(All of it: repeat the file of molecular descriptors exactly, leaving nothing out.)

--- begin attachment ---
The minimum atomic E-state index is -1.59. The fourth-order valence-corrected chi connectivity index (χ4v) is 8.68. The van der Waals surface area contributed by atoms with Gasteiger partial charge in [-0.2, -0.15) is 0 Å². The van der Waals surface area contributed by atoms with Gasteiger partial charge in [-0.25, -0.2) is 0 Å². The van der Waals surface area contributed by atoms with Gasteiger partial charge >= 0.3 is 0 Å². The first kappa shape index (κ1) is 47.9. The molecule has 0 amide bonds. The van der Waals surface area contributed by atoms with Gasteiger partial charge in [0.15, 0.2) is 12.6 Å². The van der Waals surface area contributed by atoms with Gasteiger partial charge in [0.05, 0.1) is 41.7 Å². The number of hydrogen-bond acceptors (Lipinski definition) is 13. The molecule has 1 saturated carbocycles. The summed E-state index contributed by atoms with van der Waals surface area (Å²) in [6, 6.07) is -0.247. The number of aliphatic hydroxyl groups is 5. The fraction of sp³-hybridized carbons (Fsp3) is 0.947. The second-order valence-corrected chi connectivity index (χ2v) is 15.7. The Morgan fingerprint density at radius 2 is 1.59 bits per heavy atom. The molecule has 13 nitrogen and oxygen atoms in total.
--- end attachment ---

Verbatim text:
The minimum atomic E-state index is -1.59. The fourth-order valence-corrected chi connectivity index (χ4v) is 8.68. The van der Waals surface area contributed by atoms with Gasteiger partial charge in [-0.2, -0.15) is 0 Å². The van der Waals surface area contributed by atoms with Gasteiger partial charge in [-0.25, -0.2) is 0 Å². The van der Waals surface area contributed by atoms with Gasteiger partial charge >= 0.3 is 0 Å². The first kappa shape index (κ1) is 47.9. The molecule has 0 amide bonds. The van der Waals surface area contributed by atoms with Gasteiger partial charge in [0.15, 0.2) is 12.6 Å². The van der Waals surface area contributed by atoms with Gasteiger partial charge in [0.05, 0.1) is 41.7 Å². The number of hydrogen-bond acceptors (Lipinski definition) is 13. The molecule has 1 saturated carbocycles. The summed E-state index contributed by atoms with van der Waals surface area (Å²) in [6, 6.07) is -0.247. The number of aliphatic hydroxyl groups is 5. The fraction of sp³-hybridized carbons (Fsp3) is 0.947. The second-order valence-corrected chi connectivity index (χ2v) is 15.7. The Morgan fingerprint density at radius 2 is 1.59 bits per heavy atom. The molecule has 13 nitrogen and oxygen atoms in total.